A child said what others pretended not to see, “But he has no clothes!” Even then, the Emperor denied the truth and continued the pretense.

The Emperor was an image-conscious narcissist. In this Hans Christian Andersen fairy tale, the shallow Emperor did not seek positive attention from doing good for others or on his intrinsic value as a person. He ignored his kingdom’s needs to focus on his image.

Image-conscious narcissists deny unflattering truths about themselves and expect you to do so as well. Their fragile sense of self depends entirely on appearances. We can have compassion for their desperation but we do not have to join in their self-serving fantasies and lies.

If you have image-conscious narcissists in your life, keep in mind:

  • Don’t expect them to admit the truth or change their ways. While pointing out the truth may bring only denials from narcissists, speak your truth if it empowers you. Otherwise, let them parade naked.
  • Recognizing narcissists’ weaknesses can allow you freedom and perspective. Their actions speak volumes about them, not you.
  • Trust and honor your instincts, even if others initially invalidate you.

Authenticity, compassion, and transparency are rare among narcissists. Many people around narcissists choose the path of least resistance and go along with narcissists’ artificiality and pretenses. At times this may be the best approach, since narcissists who feel put down or ignored can lash out in an attempt to make others pay.

But authenticity, truth, and a greater purpose can be worth fighting for. Dorothy stood her ground, loving and fighting for her dog and trio of friends. Snow White earned the respect and alliance of her seven colorful allies. The child at the Emperor’s parade didn’t worry about saying the “right” thing, choosing instead to speak frankly.

When faced with a narcissist’s facade, intimidation or manipulation, remember:  You are authoring your life story. Courage and authenticity can empower you and show others the way home.

© Copyright 2017 Dan Neuharth PhD MFT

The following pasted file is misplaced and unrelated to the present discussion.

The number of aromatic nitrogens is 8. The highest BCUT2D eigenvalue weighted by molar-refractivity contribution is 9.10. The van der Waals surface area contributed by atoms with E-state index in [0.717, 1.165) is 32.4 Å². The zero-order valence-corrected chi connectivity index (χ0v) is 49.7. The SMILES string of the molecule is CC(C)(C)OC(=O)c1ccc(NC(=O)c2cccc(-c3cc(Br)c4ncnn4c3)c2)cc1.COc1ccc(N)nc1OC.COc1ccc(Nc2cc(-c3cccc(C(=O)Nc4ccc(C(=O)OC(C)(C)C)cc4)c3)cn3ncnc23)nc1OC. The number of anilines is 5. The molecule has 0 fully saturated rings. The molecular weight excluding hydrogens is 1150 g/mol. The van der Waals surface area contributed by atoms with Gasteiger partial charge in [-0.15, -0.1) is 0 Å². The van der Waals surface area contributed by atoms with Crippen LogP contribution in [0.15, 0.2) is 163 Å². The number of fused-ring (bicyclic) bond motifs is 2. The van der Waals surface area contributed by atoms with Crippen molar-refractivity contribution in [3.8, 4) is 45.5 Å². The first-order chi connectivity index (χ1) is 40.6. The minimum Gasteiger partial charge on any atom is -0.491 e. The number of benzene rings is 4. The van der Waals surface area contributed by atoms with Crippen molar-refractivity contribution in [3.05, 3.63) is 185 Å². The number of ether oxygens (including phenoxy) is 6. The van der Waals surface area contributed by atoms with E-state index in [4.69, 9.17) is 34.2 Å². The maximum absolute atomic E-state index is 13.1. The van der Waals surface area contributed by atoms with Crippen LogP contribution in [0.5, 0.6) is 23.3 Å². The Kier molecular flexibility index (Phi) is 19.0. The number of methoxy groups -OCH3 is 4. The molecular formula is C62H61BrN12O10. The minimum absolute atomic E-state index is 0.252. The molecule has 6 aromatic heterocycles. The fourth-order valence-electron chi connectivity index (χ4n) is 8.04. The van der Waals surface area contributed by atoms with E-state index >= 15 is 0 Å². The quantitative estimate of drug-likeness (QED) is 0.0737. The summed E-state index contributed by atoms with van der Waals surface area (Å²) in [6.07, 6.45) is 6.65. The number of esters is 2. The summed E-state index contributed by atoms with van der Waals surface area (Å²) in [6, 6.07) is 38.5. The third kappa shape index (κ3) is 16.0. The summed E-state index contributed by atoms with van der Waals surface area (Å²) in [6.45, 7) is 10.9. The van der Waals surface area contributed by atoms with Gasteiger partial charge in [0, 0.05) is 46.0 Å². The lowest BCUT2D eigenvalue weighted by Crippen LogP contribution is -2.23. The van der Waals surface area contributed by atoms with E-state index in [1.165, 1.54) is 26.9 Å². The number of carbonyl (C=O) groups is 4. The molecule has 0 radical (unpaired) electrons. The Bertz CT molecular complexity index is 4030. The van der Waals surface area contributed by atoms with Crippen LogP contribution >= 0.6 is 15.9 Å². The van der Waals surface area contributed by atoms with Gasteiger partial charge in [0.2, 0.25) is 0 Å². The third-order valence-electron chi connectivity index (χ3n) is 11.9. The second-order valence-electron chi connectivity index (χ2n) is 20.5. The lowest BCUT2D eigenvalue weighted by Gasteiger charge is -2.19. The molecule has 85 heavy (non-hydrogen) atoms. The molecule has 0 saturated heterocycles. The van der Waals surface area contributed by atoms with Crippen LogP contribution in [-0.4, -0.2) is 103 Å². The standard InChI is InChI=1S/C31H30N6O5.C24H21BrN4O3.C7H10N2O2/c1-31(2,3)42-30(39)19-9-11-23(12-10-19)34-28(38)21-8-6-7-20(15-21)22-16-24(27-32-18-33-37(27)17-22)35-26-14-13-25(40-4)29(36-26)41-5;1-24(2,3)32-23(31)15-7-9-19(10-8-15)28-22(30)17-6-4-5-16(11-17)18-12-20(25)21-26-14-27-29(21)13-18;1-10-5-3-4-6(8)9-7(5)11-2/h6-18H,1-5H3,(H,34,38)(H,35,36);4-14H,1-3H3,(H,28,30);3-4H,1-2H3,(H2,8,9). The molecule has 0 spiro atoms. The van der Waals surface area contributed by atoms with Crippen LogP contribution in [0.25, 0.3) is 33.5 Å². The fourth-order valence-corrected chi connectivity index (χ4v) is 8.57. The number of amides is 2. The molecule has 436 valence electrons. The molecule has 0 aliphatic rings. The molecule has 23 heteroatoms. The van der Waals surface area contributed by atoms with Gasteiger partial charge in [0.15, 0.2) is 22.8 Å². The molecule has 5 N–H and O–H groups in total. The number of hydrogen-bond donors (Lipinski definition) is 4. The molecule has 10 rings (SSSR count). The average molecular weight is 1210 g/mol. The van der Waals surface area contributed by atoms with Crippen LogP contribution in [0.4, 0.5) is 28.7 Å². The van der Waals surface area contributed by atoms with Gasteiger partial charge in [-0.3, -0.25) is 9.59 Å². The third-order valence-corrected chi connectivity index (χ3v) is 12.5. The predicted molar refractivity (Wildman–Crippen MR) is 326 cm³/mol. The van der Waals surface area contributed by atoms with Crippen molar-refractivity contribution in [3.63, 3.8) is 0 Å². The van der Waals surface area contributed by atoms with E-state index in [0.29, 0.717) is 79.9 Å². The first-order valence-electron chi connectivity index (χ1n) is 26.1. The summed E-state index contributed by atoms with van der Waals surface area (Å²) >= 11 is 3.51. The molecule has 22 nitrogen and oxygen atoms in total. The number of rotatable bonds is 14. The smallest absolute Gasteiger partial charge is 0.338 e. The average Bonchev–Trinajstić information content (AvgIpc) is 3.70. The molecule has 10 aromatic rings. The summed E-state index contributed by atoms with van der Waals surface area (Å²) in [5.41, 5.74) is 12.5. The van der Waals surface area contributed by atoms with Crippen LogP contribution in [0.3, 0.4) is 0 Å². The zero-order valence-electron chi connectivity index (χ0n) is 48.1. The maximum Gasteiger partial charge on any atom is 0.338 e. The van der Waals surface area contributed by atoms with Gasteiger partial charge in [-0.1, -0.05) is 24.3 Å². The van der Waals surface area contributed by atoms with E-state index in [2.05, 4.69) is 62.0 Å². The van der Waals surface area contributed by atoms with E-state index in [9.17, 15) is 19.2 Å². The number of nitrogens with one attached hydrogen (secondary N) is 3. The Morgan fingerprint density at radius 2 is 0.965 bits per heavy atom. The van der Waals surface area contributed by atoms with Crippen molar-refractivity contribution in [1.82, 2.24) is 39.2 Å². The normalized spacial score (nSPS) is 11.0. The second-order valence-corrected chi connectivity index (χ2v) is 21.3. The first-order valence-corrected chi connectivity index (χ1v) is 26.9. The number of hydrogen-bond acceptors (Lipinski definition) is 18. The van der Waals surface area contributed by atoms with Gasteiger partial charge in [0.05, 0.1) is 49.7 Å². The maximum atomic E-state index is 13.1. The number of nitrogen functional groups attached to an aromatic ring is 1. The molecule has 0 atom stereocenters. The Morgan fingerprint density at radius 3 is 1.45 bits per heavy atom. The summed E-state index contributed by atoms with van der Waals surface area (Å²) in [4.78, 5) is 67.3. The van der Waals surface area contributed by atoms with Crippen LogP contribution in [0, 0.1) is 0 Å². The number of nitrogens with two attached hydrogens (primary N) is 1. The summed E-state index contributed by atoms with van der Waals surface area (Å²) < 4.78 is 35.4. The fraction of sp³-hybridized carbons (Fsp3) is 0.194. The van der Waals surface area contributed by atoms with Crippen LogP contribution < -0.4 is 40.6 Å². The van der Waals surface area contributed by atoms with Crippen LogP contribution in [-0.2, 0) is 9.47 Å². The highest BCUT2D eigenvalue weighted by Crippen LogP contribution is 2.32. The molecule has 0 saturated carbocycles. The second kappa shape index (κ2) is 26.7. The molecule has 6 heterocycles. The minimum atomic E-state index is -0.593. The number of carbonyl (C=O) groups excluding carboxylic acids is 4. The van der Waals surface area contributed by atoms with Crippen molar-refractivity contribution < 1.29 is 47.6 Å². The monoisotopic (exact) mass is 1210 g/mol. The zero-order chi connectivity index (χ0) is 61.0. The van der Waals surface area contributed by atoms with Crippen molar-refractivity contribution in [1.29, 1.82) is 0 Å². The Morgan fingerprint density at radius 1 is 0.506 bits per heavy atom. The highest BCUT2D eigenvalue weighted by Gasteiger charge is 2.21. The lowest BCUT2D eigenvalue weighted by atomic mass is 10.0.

Photo credits:
Wizard of Oz by Insomnia Cured Here / Flickr
Poisoned apple by Denis Cristo / Shutterstock
Emperor by Alina Odryna / Shutterstock
Snow White and dwarfs by Loren Javier / Flicker

Coping with Narcissists: Lessons from a Wizard, Queen and Emperor

Dan Neuharth, Ph.D., MFT

Dan Neuharth, PhD, is a marriage and family therapist and best-selling author based in the San Francisco Bay Area. He has more than 25 years’ experience providing individual, couples and family therapy. Dr. Neuharth is the author of If You Had Controlling Parents: How to Make Peace with Your Past and Take Your Place in the World. He writes two blogs for PsychCentral: Love Matters and Narcissism Decoded. He is licensed as a marriage and family therapist in California, Florida, Texas and Virginia. His website:

Please note: Dr. Neuharth's posts are for information and educational purposes only. These posts are not intended to be therapy or professional psychotherapeutic advice, and are not a replacement for psychotherapy. I cannot give psychotherapeutic advice about your individual situation outside of a therapist-client relationship. The posting of these blogs and the information therein does not constitute the formation of a therapist-client relationship. Please consult your physician or mental health provider for individual advice or support for your health and well-being. If you are in crisis, please call your local 24-hour crisis or mental health hotline or dial 911.

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APA Reference
Neuharth, D. (2017). Coping with Narcissists: Lessons from a Wizard, Queen and Emperor. Psych Central. Retrieved on October 21, 2020, from


Last updated: 9 May 2017